|Peggy (l.) and Joan (AMC’s Mad Men)
Sunday’s episode of Mad Men surely raised the eyebrows of today’s young professional women, who have grown up with the idea that competence is rewarded and women don’t have to use their sexuality to get ahead.
Here’s what happened: The agency was desperate to get the Jaguar account. Knowing how desperate the account team is, one of the Jag dealer honchos expressed a desire to sleep with the beautiful, buxom Joan. Joan was against it at first (so was Don Draper) and then traded her body for a stake in the agency and partner status. I have to admit, I was shocked, at least at first. Not that the sleazy male partners so casually gave her up for an account, but that she did it.
|Sleazy client gives Joan an emerald necklace. She takes it
Meanwhile, Peggy’s status as head copywriter hasn’t protected her from unmistakable biases against women in her agency. Don (who had been her greatest champion) blew up when she tried to claim her rights and, shockingly, he threw a fistful of money (bills) at her.
That’s the straw that breaks the camel’s back. Peggy sees that no matter how hard she works, and she works plenty hard, she’s never going to be respected as much as the men who work for her are. She accepts a position at another agency. As she gets ready to give notice, she learns that Joan has been made partner.
It may seem somewhat far-fetched to young people that a woman would be pimped out to a client to land an account, but that kind of scenario was not uncommon in the 1960s and to some extent, the 1970s. I saw things like it happen at places I worked.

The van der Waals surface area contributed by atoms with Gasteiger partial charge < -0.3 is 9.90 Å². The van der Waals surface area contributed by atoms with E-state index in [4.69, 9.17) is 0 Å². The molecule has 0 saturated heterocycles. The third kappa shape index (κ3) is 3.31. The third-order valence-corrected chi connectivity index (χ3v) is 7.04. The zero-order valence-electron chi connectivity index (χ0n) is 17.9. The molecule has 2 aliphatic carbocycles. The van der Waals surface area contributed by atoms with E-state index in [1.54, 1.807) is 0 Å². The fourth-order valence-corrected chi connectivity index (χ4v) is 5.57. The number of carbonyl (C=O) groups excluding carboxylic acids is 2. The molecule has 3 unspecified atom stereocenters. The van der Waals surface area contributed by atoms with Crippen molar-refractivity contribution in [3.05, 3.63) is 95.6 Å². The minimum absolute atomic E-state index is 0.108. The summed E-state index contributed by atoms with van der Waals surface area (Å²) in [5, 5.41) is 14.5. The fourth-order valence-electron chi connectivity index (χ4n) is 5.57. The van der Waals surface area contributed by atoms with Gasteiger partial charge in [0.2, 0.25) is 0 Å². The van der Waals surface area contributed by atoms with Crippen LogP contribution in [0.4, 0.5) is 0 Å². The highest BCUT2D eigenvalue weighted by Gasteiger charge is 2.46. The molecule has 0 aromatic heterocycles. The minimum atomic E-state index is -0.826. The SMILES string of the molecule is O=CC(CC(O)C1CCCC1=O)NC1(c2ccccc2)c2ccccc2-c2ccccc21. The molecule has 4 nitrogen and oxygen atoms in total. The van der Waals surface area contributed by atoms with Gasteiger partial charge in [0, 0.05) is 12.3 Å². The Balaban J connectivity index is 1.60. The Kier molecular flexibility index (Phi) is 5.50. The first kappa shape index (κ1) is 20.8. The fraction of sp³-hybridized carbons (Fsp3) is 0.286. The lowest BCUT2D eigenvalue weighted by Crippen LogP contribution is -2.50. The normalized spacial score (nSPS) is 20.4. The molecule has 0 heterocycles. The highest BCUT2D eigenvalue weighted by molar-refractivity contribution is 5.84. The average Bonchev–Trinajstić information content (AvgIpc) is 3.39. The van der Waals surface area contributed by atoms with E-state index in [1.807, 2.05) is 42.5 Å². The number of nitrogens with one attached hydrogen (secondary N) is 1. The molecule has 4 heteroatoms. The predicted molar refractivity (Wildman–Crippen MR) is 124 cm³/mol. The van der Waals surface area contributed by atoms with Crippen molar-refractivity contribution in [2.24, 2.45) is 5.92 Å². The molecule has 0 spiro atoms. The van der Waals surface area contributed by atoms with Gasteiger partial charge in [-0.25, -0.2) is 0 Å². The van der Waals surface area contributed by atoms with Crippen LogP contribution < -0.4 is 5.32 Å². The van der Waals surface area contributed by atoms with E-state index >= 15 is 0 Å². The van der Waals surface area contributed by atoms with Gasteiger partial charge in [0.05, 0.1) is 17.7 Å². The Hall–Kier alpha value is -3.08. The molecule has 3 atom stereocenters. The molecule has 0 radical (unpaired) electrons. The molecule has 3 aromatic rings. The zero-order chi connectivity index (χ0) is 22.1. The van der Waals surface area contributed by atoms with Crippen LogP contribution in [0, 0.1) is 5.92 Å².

It might also seem strange that Peggy’s competence and hard work wouldn’t be rewarded or valued in the same way that men’s work is. But again, I’ve seen that dynamic at work — even in the 21st century.
Peggy quit the agency in a final scene that had to be one of the best so far in a series full of bests. She walked into Don’s office and resigned in the most graceful and emotional way possible, written and acted superbly, all in subtext.
In the final scene, she looks around her office, picks up her coffee mug and red thermos and heads out to her future.
Mad Men raises the question What is a woman worth? and then answers it: Not as much as a man.
It’s still true today, but in subtler ways. And that’s the beauty of Mad Men. Matthew Weiner and his skilled writers never fail to skewer our society and our culture when it needs it.
And of course, it’s a reminder that, although we’ve come a long way, the emperor still has no clothes.
What do you think?